Yesterday, the Supreme Court issued its ruling in North Carolina State Board of Dental Examiners v. FTC, finding that North Carolina’s state board of dental examiners was subject to antitrust scrutiny under the Sherman Act and Federal Trade Commission Act. In reaching that decision, the court found that a state agency composed of “active market participants”—here, a board responsible for supervising the practice of dentistry composed primarily of practicing dentists—was not immune to federal antitrust laws as a sovereign actor unless the state “actively supervised” that agency. The Court left open, however, just what sort of active supervision might be required.
The North Carolina board of dental examiners is composed of eight members: six dentists (elected by other licensed dentists), one dental hygienist (elected by other licensed hygienists), and one “consumer,” appointed by the governor. The dispute in North Carolina State Board related to teeth whitening, a practice that had once been the exclusive province of dentists. The Court found that over time, however, non-dental practitioners had increasingly offered that service to consumers, typically at rates lower than those charged by dentists. Several years later, certain members of the board, all of whom were dentists, began an inquiry into the practice of teeth whitening by non-dentists. The board did not issue a rule or regulation as a result of the inquiry, which would have been reviewable by the North Carolina Rules Review Commission, whose members are appointed by the legislature. Instead, the board sent cease-and-desist letters to non-dentist providers and manufacturers and engaged in other actions designed to discourage non-dentists from providing those services. In 2010, the FTC successfully sued the board to prevent these practices, in a ruling that was ultimately sustained by the Fourth Circuit. The board sought review before the Supreme Court.
The Court, in an opinion authored by Justice Kennedy, rejected the board’s argument that as a state actor it was immune from liability under Parker v. Brown, 317 U.S. 341 (1943) and its progeny. The Court noted that under its previous decisions, including California Retail Liquor Dealers Ass’n v. Midcal Aluminum, Inc., 445 U.S. 97 (1980), a “nonsovereign actor controlled by active market participants” was entitled to immunity only if (i) the restriction at issue was “clearly articulated and affirmatively expressed as state policy,” and (ii) the state “actively supervised” those restrictions. Although the parties agreed for purposes of the decision that North Carolina had articulated a clear policy in favor of the regulation of dentistry, the Court found that North Carolina had not actively supervised the conduct at issue here.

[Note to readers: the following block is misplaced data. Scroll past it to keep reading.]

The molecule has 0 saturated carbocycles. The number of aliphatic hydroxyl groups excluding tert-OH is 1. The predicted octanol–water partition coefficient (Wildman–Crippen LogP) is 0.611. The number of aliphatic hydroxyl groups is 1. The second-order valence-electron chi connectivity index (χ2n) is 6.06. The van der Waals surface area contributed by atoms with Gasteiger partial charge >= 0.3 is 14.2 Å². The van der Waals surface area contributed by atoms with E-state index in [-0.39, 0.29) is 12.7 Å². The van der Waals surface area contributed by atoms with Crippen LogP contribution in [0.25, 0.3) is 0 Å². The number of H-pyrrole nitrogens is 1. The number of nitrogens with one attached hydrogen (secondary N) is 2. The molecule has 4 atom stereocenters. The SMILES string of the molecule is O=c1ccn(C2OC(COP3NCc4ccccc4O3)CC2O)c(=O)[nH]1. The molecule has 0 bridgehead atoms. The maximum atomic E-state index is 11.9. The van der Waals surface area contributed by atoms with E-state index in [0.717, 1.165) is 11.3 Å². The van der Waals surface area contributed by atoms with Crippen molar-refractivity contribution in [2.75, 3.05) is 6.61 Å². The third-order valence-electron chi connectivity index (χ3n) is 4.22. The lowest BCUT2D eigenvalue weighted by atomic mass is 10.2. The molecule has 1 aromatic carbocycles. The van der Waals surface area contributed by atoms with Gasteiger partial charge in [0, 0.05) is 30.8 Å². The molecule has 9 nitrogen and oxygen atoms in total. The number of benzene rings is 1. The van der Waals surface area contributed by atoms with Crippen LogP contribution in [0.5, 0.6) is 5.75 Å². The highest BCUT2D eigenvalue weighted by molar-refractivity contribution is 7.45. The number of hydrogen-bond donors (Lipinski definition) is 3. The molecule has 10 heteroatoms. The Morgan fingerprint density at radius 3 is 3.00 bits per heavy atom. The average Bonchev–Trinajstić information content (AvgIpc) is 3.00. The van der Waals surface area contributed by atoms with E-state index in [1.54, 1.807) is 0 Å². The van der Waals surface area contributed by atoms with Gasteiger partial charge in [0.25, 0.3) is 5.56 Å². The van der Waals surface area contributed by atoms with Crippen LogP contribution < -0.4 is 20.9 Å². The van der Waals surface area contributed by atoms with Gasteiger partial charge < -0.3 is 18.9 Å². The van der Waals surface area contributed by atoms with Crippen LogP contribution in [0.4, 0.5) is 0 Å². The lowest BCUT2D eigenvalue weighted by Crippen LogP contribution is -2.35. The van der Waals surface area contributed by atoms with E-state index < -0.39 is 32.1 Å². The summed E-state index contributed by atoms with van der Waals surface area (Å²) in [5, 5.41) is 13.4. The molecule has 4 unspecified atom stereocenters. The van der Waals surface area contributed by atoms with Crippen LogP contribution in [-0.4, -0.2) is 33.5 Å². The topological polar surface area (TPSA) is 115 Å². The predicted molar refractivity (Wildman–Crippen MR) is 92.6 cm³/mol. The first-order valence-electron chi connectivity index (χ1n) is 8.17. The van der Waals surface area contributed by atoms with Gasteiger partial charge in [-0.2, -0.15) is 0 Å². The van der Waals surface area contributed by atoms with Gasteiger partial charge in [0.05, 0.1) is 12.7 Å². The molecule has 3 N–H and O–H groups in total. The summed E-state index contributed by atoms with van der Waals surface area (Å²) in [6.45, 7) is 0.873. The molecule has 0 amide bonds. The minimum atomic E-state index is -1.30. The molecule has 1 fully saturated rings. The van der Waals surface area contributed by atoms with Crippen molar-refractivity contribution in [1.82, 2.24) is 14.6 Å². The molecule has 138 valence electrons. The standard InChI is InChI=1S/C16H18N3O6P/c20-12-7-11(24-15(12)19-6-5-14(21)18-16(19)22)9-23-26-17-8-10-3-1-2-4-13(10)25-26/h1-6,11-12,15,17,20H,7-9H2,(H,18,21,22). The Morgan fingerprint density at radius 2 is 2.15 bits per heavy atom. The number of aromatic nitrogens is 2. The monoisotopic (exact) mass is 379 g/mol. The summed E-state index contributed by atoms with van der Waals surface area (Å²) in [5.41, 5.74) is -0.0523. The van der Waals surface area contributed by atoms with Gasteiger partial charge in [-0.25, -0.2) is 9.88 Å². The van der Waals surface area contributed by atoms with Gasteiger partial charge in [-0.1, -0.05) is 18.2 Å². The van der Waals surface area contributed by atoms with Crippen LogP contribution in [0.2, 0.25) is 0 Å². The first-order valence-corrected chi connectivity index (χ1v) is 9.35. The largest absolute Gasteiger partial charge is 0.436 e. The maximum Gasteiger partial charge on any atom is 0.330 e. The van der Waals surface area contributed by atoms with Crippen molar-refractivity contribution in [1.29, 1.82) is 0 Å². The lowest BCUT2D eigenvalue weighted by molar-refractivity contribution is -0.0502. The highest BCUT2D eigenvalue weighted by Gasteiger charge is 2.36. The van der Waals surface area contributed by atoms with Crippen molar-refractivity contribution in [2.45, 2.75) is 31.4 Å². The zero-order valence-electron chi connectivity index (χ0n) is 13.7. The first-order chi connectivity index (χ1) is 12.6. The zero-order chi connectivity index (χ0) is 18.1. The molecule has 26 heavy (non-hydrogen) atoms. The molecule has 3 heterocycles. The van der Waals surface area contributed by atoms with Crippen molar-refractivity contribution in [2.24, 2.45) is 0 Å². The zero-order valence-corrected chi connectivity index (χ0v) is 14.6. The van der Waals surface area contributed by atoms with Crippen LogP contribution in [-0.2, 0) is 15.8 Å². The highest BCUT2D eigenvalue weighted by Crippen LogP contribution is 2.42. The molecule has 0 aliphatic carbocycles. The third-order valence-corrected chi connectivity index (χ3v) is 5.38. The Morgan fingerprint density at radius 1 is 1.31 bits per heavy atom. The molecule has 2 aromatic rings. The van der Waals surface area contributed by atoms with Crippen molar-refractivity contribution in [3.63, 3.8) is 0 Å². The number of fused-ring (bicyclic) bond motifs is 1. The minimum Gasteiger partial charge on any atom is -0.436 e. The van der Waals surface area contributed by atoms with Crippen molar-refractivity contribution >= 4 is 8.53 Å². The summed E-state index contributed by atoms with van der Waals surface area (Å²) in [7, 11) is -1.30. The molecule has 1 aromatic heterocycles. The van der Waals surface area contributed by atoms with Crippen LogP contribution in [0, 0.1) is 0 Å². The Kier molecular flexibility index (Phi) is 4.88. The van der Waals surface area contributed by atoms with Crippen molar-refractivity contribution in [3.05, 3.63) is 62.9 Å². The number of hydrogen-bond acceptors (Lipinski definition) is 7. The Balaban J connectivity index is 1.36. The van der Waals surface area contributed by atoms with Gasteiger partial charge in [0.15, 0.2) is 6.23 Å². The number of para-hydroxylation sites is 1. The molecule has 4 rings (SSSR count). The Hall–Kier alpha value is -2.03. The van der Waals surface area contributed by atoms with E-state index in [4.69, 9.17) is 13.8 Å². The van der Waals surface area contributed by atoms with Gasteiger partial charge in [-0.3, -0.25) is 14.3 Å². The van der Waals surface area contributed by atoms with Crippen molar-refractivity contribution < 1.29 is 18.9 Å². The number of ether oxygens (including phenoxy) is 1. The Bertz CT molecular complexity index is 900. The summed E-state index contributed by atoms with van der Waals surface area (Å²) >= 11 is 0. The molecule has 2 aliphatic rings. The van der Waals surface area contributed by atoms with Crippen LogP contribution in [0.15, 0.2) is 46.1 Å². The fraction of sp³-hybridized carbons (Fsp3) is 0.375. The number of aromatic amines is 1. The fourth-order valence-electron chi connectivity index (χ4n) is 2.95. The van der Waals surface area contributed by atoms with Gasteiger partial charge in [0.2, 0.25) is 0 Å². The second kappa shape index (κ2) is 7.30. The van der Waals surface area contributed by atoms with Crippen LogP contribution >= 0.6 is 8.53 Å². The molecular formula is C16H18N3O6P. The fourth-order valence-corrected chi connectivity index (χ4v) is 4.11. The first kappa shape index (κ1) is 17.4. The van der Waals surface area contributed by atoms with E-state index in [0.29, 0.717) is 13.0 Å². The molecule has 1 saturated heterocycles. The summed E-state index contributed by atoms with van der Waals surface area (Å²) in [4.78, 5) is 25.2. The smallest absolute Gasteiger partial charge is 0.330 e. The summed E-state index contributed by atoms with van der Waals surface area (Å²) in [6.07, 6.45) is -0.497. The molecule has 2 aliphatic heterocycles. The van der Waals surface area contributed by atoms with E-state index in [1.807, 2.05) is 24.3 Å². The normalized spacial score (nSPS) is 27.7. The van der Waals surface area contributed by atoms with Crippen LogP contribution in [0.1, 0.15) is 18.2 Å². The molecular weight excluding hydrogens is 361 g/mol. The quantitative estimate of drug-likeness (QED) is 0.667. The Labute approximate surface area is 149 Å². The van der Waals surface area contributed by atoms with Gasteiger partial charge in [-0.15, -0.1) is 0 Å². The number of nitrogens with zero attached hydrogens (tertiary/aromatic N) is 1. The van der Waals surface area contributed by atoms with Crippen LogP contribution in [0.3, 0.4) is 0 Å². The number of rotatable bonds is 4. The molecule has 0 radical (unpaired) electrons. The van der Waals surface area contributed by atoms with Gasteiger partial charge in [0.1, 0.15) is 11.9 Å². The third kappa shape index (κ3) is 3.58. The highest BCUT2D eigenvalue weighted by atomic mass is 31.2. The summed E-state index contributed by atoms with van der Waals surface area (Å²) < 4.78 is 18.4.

Specifically, the Court found that the laws governing dentistry in North Carolina did not explicitly extend to teeth whitening, and that the board had not been actively supervised by the state when it interpreted the laws to cover teeth whitening. Noting that “state action immunity is disfavored,” the Court further found that “limits on state-action immunity are most essential when the State seeks to delegate its regulatory power to active market participants, for established ethical standards may blend with private anticompetitive motives in a way difficult even for market participants to discern.” The court concluded that the active supervision requirement under Midcal meant that state officials must both “have and exercise power” to review the decisions of authorities to whom it delegated regulatory authority, and disapprove any actions that failed to accord with state policy, and that no such supervision had taken place.
Although the Court held that “a state board on which a controlling number of decisionmakers are active market participants in the occupation the board regulates” must be actively supervised to receive immunity, the Court provided limited guidance on what form that active supervision might take. Although the Court found that it “suffices to note that the inquiry regarding active supervision is flexible and context dependent,” and that a state need only adopt mechanisms that provide a “realistic assurance” that such a board or similar entity “promotes state policy, rather than merely the party’s individual interests,” it is likely that a number of states will find the Court’s guidance far from sufficient in determining whether or not their own agencies are immune from antitrust suits. Indeed, Justice Alito, joined by Justices Scalia and Thomas, dissented, predicting that “[d]etermining whether a state agency is structured in a way that militates against regulatory capture is no easy task, and there is reason to fear that today’s decision will spawn confusion.”
The Court’s ruling in North Carolina State Board makes clear that the current court is willing to scrutinize actions taken by professional boards for anticompetitive effects, but leaves open what level of state review will be sufficient to grant those boards immunity from suit. Future litigation followingNorth Carolina State Board, however, will likely be necessary to provide more guidance on just how actively a state must supervise a professional board to assure that its members enjoy that immunity.